Iris Classon
Iris Classon - In Love with Code

Stupid Question 90: Do I have to use the return value of a method?

I would say, no, you don’t have to - but you should probably rethink the design if you are and avoid that (using methods that return a value but not using the return value that is). I’ll write up some more text when I get back to Sweden :)


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Steve Crane
11/25/2012 4:01:41 AM
I think that the question is more about why you aren't using the return value, rather than whether you're using it.

Let's say you're using a method from a library, but only for some side-effect the method has and you're ignoring the return value. The developer has some tests that verify the return value given specific input and decide for some reason to refactor the method and change or remove the side-effects it has. Their test still passes so they release a new version but when you start using it your code now has a bug as the side-effect you relied on no longer works. If you're lucky they developer documented the change but if the side-effect was internal to their library they may not have and you have your work cut out to figure out why your code broke.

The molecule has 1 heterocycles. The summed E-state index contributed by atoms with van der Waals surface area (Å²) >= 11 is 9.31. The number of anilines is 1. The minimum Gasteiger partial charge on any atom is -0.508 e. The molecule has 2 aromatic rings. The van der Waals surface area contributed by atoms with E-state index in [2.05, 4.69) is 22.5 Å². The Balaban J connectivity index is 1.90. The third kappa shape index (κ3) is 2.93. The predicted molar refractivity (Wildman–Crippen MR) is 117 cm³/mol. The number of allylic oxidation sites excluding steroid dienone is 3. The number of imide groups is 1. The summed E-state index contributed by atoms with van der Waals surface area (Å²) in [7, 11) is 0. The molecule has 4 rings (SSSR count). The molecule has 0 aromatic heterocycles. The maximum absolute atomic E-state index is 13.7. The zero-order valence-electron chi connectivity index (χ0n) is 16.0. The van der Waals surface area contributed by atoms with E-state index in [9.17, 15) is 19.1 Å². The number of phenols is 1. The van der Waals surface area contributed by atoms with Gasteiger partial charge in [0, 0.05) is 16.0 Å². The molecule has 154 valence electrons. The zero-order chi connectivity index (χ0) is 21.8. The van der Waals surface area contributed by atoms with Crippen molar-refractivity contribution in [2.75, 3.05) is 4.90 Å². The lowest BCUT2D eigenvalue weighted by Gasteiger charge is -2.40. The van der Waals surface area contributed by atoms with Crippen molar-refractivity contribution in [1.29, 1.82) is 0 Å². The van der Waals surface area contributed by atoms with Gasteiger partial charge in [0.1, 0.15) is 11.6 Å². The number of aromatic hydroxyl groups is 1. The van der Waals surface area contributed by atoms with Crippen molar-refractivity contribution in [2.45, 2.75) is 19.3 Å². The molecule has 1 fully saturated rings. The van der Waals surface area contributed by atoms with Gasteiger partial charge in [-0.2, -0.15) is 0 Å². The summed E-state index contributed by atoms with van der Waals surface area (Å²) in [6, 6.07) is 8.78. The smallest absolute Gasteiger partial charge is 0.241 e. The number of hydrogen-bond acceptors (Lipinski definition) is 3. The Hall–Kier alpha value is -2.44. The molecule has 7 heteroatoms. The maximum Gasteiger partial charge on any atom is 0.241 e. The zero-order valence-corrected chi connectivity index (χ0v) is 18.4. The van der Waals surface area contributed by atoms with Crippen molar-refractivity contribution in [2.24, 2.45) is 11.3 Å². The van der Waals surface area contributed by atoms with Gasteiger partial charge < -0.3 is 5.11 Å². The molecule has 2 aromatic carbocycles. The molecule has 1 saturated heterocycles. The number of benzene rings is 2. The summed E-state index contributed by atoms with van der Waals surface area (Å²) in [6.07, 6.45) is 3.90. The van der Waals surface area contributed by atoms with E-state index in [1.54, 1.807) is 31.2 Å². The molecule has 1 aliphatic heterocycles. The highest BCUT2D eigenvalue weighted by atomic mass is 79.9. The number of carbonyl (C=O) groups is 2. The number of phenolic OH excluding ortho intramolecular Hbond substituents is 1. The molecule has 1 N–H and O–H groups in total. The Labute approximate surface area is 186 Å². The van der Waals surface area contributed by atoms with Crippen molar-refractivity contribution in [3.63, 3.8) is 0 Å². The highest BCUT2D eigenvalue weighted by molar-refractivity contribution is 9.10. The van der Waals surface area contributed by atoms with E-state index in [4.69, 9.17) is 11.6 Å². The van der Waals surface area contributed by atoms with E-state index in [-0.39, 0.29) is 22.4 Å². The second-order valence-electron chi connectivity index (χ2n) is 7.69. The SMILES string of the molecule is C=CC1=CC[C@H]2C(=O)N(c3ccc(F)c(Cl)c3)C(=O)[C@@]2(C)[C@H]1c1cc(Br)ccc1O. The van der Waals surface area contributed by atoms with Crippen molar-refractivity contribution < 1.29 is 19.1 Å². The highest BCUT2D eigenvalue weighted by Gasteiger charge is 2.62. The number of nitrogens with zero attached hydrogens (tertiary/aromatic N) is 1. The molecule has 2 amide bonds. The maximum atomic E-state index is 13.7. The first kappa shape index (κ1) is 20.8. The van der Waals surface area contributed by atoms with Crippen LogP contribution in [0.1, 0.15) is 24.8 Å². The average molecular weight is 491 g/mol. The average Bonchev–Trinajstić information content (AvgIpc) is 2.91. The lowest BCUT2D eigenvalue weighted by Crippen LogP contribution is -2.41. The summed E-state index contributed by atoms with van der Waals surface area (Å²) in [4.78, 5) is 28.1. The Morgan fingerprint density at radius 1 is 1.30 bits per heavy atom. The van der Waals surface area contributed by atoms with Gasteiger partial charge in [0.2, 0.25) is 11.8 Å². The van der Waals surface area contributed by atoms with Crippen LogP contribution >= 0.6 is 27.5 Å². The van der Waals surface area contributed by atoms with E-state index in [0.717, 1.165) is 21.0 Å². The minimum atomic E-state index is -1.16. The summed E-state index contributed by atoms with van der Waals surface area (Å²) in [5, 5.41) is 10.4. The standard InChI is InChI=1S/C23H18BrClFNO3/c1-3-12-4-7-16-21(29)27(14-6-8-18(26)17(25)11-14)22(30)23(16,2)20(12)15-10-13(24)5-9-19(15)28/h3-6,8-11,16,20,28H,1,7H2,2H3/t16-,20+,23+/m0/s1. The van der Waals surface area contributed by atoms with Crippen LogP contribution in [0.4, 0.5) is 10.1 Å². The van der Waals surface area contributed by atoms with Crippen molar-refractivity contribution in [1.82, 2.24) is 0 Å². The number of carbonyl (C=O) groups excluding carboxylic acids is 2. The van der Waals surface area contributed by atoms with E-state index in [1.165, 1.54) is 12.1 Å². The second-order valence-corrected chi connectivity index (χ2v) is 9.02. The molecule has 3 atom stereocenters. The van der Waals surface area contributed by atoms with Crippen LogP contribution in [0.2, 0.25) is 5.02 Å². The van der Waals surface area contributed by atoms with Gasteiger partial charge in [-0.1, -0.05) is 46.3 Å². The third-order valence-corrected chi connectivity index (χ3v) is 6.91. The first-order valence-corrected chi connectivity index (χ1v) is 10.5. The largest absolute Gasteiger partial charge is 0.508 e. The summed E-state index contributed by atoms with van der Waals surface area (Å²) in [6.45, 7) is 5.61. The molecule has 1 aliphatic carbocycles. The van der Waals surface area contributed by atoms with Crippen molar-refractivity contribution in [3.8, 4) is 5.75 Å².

Mike Reynolds
11/25/2012 1:07:16 PM
Hi Iris,

I would argue it's best to take advantage of return values of methods (or functions depending on the nomenclature of the language/framework being used) due to understanding the intent of code written.